Insights from Ted James, MD at the MEDITECH MD & CIO Forum

Posted on October 17, 2018 I Written By

John Lynn is the Founder of the HealthcareScene.com blog network which currently consists of 10 blogs containing over 8000 articles with John having written over 4000 of the articles himself. These EMR and Healthcare IT related articles have been viewed over 16 million times. John also manages Healthcare IT Central and Healthcare IT Today, the leading career Health IT job board and blog. John is co-founder of InfluentialNetworks.com and Physia.com. John is highly involved in social media, and in addition to his blogs can also be found on Twitter: @techguy and @ehrandhit and LinkedIn.

Over the next couple days, I’m attending the MEDITECH MD and CIO Forum. This is essentially the user conference for the MD and CIO users of MEDITECH software. This morning, they kicked off the event with Ted James, MD, Medical Director at BIDMC/Harvard Medical School. He provided a number of great insights into what’s happening in healthcare and what leaders can do to be more successful.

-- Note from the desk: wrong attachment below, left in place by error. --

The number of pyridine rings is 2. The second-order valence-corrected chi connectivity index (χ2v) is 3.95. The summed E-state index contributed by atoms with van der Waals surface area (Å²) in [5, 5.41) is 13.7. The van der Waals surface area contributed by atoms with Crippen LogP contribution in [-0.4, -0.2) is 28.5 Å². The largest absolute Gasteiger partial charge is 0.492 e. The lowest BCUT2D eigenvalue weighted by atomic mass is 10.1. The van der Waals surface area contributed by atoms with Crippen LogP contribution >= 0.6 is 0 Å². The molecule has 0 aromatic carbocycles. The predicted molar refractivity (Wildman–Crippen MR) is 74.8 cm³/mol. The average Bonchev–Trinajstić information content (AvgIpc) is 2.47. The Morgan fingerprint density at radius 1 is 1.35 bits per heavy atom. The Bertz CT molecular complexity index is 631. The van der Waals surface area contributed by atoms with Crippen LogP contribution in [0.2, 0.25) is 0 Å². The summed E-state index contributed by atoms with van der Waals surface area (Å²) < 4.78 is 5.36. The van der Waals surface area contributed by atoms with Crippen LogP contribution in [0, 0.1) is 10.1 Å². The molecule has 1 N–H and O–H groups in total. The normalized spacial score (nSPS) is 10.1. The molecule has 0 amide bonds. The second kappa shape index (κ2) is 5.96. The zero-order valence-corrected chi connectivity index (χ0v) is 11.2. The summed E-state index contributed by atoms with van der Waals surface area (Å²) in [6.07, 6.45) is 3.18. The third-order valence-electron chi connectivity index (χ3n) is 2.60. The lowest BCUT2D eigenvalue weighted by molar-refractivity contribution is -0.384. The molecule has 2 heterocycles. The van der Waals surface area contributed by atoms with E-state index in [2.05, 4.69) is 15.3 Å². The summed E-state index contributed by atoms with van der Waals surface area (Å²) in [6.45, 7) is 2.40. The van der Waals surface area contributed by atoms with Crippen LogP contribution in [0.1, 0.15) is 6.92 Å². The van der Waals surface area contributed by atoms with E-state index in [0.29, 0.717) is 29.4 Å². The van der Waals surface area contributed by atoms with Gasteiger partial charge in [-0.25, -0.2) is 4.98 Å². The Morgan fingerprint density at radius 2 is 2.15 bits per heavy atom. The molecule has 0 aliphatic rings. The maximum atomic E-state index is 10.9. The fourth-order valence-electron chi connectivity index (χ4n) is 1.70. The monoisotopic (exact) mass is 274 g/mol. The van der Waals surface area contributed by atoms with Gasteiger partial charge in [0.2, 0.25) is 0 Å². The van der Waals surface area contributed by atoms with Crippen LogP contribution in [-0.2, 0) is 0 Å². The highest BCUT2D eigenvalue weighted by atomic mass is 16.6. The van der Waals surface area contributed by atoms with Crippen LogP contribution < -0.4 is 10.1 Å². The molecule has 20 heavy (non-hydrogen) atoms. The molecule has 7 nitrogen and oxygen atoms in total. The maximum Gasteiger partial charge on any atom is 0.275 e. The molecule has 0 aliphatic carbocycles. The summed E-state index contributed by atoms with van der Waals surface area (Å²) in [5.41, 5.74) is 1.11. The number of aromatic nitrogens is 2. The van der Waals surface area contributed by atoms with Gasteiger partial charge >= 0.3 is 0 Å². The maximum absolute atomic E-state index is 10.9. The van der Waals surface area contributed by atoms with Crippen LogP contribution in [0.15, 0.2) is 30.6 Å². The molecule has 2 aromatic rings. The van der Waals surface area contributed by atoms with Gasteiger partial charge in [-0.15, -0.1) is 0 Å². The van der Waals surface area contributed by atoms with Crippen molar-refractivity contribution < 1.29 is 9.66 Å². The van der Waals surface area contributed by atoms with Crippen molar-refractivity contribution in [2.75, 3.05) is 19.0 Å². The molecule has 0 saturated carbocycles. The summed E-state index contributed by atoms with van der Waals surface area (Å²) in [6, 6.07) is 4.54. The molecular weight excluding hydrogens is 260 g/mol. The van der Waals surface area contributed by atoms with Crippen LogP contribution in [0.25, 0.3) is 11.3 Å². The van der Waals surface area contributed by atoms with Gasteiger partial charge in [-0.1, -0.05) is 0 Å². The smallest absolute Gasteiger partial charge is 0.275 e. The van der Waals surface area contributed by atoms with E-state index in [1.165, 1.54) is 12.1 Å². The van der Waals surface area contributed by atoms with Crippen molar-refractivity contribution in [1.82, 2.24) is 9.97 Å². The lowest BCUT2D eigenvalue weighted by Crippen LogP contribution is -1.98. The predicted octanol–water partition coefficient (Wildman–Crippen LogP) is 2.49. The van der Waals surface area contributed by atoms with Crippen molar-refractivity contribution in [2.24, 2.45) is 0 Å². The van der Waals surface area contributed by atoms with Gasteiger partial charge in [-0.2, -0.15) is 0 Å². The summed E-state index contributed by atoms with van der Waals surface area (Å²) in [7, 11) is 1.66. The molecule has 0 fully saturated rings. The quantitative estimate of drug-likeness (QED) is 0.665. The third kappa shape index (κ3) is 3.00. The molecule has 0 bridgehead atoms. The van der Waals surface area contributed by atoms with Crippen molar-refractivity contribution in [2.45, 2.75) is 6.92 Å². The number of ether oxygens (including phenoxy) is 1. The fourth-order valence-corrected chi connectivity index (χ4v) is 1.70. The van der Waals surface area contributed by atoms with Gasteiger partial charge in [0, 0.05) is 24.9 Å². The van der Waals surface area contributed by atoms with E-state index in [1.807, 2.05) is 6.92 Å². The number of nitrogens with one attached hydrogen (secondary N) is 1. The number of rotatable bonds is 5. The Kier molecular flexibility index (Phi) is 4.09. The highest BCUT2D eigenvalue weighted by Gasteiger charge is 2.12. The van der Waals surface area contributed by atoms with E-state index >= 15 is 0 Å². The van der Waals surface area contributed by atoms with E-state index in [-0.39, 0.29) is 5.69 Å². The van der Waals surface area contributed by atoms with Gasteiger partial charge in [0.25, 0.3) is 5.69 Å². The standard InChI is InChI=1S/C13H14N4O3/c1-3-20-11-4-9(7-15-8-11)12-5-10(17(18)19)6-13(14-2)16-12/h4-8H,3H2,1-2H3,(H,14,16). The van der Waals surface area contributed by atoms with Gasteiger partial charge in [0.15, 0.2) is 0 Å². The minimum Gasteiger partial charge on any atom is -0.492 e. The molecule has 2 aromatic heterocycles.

Below you’ll find a Twitter summary of Ted James, MD’s keynote. You can also watch the live video interviews I’m doing from the event on the Healthcare Scene Facebook page and follow along on Twitter using the hashtag #MDCIO2018.


Healthcare change seems to be an ever ongoing theme. The question really is around the pace of change.


Anyone that’s been through meaningful use understands this experience.


Routine is a powerful idea. So powerful that it prevents change.


Leadership is the key to any change and was a definite theme from Ted James, MD’s keynote.


I love the concept of nudges, but it only works for a subset of use cases in healthcare. Why? Because so many things in healthcare are really complex.


These 3 ideas were really interesting, but I definitely need more time to fully process what they mean. What do you think of these 3 ideas?


This was a really fascinating idea. It illustrates the need to constantly communicate changes so that people get use to the change before the change even occurs. Familiarity with something changes the experience.


Moving an iceberg feels like an apt descrition of healthcare.


This reminds me of when I recently heard that more yoga won’t fix the physician burnout problem.


This is an important lesson for leaders.


This was a refreshing experience to see so many women at a MD and CIO event.

Check back later for more coverage from the MEDITECH MD and CIO Forum.